2. If not, would an older version of 3DL (standalone) work on the G5’s system? And how do I go about uninstalling the current version, if it’s necessary to do that?

    I’ve been googling myself silly all day and can’t seem to find even a decent jumping-off place to begin troubleshooting.

      1. Ha! I figured it was a long shot, since these are odd questions indeed. I’ve also tried to contact the 3DL folks, but haven’t heard back from them yet; I’ll update the outcome here, since while it’s *possible* I’m the only one on the planet attempting to do this, there *may* be others out there somewhere who could use a helpful search hit on the googles.

          1. Okay, what 3Delight tells me is that the current standalone renderer is not in fact a universal binary and there hasn’t been one for a while. What I don’t yet know is what the last version is that truly was universal, or whee I can retrieve it from.

          2. I may be able to help with that: Xcode, Apple’s coding tool for developers, stopped making “real” universal binaries for PPC and Intel with the introduction of Snow Leopard in 2010. So a 3Delight version from 2010 or thereabouts should do the trick. Equipped with that knowledge, head over to archive.org and see what snapshots they’ve made of 3delight.com over the years.

            Here’s a direct link to the download page from December 2010 – it definitely has a universal download. There may even be a more recent version available.

            Happy hunting!

          3. Excellent call. I retrieved the v9 DMG, and with a bit more poking around found a v10 DMG from 2013 here:

            https://web.archive.org/web/20130911025456/http://www.3delight.com/en/index.php?page=3DSP_download

            After that they seem to have stopped linking directly to versions by number, and only to a download PHP script. Which the wayback won’t archive because they believe it’s a ‘live’ page currently available now. Well … technically it is, I suppose, but that means if there’s a v11 out there, and it might work on PPC, I can’t get if from the archive. I seem to be coming up snake-eyes on finding it elsewhere as well, though it very possibly is Intel only in any event.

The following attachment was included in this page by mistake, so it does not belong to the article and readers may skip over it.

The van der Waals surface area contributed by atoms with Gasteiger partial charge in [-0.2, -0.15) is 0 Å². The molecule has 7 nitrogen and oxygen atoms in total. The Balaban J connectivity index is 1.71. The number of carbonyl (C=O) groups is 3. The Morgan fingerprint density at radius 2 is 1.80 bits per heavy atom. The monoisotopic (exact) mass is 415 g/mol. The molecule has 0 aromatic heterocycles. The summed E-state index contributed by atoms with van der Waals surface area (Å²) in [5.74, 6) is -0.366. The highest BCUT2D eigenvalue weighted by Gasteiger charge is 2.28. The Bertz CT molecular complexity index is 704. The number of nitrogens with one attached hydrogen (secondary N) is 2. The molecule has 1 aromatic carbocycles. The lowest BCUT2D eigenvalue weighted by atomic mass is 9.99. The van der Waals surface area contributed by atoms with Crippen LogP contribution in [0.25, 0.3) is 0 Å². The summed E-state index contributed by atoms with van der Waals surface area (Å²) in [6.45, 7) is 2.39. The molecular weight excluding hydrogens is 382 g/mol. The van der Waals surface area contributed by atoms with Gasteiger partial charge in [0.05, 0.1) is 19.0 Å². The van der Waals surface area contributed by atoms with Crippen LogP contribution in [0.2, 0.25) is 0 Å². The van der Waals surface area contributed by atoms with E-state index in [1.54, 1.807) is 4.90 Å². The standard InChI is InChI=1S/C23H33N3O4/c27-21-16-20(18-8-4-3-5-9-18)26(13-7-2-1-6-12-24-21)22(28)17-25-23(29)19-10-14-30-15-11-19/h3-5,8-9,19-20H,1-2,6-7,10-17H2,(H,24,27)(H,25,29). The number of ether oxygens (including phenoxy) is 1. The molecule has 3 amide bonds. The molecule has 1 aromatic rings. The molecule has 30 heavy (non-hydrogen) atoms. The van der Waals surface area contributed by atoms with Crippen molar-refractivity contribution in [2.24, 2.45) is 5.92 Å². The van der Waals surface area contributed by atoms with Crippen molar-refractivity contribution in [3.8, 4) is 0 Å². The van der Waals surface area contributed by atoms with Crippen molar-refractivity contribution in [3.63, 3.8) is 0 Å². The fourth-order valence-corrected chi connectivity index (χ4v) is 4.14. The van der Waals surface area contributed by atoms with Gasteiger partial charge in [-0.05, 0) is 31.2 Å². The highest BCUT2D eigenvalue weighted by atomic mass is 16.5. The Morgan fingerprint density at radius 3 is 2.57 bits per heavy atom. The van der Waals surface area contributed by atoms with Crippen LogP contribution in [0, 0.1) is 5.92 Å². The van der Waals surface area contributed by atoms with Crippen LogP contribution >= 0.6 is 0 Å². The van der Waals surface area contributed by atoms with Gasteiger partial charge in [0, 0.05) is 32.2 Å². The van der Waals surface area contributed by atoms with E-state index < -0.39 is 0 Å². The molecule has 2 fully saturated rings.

What I don’t know yet is whether v10 actually is universal as the link claims, since of course v12 is not. I’ll be cramming more RAM into the G5 this afternoon (maxing it out to its full possible complement of eight whole gigabytes!), after which I’ll try the v10 DMG first – since it doesn’t have that ‘render server’ rigamarole that v9 does.

            Also, the v12 install won’t let older versions overwrite it. According to 3DL, the workaround is to go to /Library/Receipts and delete the 3DL software installation receipt for v12, which will allow an older version to install. Haven’t tried that yet either, of course.

          4. Okay, v10 won’t work on PPC either. And of course the link to the v9 ‘free license’ doesn’t bring much joy any more, which means I might have to nag 3DL again to create a license file for me so I can render without a watermark. Sigh.

          5. Alas, no dice. Version 9 runs, but it throws a few nonfatal errors about missing shaders, and about existing shaders made using a newer version (one presumes of 3DL) … and just as it seems like it’s about to actually start rendering it throws several fatal errors, and that’s that. I’ve tried it with both v9 and v12 on my source machine (an x86 Mac), but v9 on the target machine just can’t seem to handle the newer shaders, or possibly instructions contained therein.